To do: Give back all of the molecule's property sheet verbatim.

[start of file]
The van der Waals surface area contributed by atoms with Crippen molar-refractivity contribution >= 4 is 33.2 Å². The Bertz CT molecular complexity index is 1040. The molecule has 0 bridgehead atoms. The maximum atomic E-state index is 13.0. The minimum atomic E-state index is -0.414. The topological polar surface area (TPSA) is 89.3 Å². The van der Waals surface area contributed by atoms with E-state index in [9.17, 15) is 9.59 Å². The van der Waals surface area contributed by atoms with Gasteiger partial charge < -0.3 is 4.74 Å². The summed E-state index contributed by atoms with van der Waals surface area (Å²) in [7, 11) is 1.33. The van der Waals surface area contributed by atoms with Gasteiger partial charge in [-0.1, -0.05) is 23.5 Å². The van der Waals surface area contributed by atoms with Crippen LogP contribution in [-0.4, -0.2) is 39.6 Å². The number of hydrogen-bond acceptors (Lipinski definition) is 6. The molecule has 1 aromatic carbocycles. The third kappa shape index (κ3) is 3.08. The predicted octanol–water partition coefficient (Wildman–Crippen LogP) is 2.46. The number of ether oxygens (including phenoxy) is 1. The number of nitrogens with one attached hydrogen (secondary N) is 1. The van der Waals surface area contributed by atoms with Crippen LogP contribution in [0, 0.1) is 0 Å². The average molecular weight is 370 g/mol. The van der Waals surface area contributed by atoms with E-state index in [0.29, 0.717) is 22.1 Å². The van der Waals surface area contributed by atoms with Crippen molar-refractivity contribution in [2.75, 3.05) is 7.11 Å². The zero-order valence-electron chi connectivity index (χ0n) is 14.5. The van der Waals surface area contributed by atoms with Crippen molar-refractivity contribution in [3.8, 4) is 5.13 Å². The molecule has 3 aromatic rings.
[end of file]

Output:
The van der Waals surface area contributed by atoms with Crippen molar-refractivity contribution >= 4 is 33.2 Å². The Bertz CT molecular complexity index is 1040. The molecule has 0 bridgehead atoms. The maximum atomic E-state index is 13.0. The minimum atomic E-state index is -0.414. The topological polar surface area (TPSA) is 89.3 Å². The van der Waals surface area contributed by atoms with E-state index in [9.17, 15) is 9.59 Å². The van der Waals surface area contributed by atoms with Gasteiger partial charge < -0.3 is 4.74 Å². The summed E-state index contributed by atoms with van der Waals surface area (Å²) in [7, 11) is 1.33. The van der Waals surface area contributed by atoms with Gasteiger partial charge in [-0.1, -0.05) is 23.5 Å². The van der Waals surface area contributed by atoms with Crippen LogP contribution in [-0.4, -0.2) is 39.6 Å². The number of hydrogen-bond acceptors (Lipinski definition) is 6. The molecule has 1 aromatic carbocycles. The third kappa shape index (κ3) is 3.08. The predicted octanol–water partition coefficient (Wildman–Crippen LogP) is 2.46. The number of ether oxygens (including phenoxy) is 1. The number of nitrogens with one attached hydrogen (secondary N) is 1. The van der Waals surface area contributed by atoms with Crippen LogP contribution in [0, 0.1) is 0 Å². The average molecular weight is 370 g/mol. The van der Waals surface area contributed by atoms with E-state index in [0.29, 0.717) is 22.1 Å². The van der Waals surface area contributed by atoms with Crippen molar-refractivity contribution in [2.75, 3.05) is 7.11 Å². The zero-order valence-electron chi connectivity index (χ0n) is 14.5. The van der Waals surface area contributed by atoms with Crippen molar-refractivity contribution in [3.8, 4) is 5.13 Å². The molecule has 3 aromatic rings.